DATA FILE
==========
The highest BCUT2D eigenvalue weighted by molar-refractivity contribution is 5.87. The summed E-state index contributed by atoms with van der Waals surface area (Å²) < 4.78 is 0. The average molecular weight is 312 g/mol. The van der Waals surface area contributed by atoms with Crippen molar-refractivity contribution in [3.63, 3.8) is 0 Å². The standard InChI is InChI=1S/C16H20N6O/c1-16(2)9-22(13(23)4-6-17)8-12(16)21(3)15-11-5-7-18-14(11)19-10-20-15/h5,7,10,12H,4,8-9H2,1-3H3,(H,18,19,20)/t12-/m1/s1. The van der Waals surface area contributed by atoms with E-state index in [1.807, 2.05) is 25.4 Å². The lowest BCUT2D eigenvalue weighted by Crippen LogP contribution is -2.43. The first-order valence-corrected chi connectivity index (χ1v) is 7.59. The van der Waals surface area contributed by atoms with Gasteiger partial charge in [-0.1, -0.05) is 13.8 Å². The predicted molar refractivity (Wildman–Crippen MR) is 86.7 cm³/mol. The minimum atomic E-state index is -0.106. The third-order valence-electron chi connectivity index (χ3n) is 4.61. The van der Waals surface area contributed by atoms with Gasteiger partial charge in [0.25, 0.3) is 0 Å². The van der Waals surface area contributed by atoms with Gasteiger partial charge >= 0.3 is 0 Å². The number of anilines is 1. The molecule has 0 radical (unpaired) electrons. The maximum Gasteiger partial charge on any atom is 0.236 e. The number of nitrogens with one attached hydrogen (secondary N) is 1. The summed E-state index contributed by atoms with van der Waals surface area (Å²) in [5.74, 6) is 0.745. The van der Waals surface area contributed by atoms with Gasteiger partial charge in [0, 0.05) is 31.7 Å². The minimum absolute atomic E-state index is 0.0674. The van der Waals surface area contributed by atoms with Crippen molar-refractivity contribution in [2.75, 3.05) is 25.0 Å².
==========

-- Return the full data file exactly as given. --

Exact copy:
The highest BCUT2D eigenvalue weighted by molar-refractivity contribution is 5.87. The summed E-state index contributed by atoms with van der Waals surface area (Å²) < 4.78 is 0. The average molecular weight is 312 g/mol. The van der Waals surface area contributed by atoms with Crippen molar-refractivity contribution in [3.63, 3.8) is 0 Å². The standard InChI is InChI=1S/C16H20N6O/c1-16(2)9-22(13(23)4-6-17)8-12(16)21(3)15-11-5-7-18-14(11)19-10-20-15/h5,7,10,12H,4,8-9H2,1-3H3,(H,18,19,20)/t12-/m1/s1. The van der Waals surface area contributed by atoms with E-state index in [1.807, 2.05) is 25.4 Å². The lowest BCUT2D eigenvalue weighted by Crippen LogP contribution is -2.43. The first-order valence-corrected chi connectivity index (χ1v) is 7.59. The van der Waals surface area contributed by atoms with Gasteiger partial charge in [-0.1, -0.05) is 13.8 Å². The predicted molar refractivity (Wildman–Crippen MR) is 86.7 cm³/mol. The minimum atomic E-state index is -0.106. The third-order valence-electron chi connectivity index (χ3n) is 4.61. The van der Waals surface area contributed by atoms with Gasteiger partial charge in [0.25, 0.3) is 0 Å². The van der Waals surface area contributed by atoms with Gasteiger partial charge >= 0.3 is 0 Å². The number of anilines is 1. The molecule has 0 radical (unpaired) electrons. The maximum Gasteiger partial charge on any atom is 0.236 e. The number of nitrogens with one attached hydrogen (secondary N) is 1. The summed E-state index contributed by atoms with van der Waals surface area (Å²) in [5.74, 6) is 0.745. The van der Waals surface area contributed by atoms with Gasteiger partial charge in [0, 0.05) is 31.7 Å². The minimum absolute atomic E-state index is 0.0674. The van der Waals surface area contributed by atoms with Crippen molar-refractivity contribution in [2.75, 3.05) is 25.0 Å².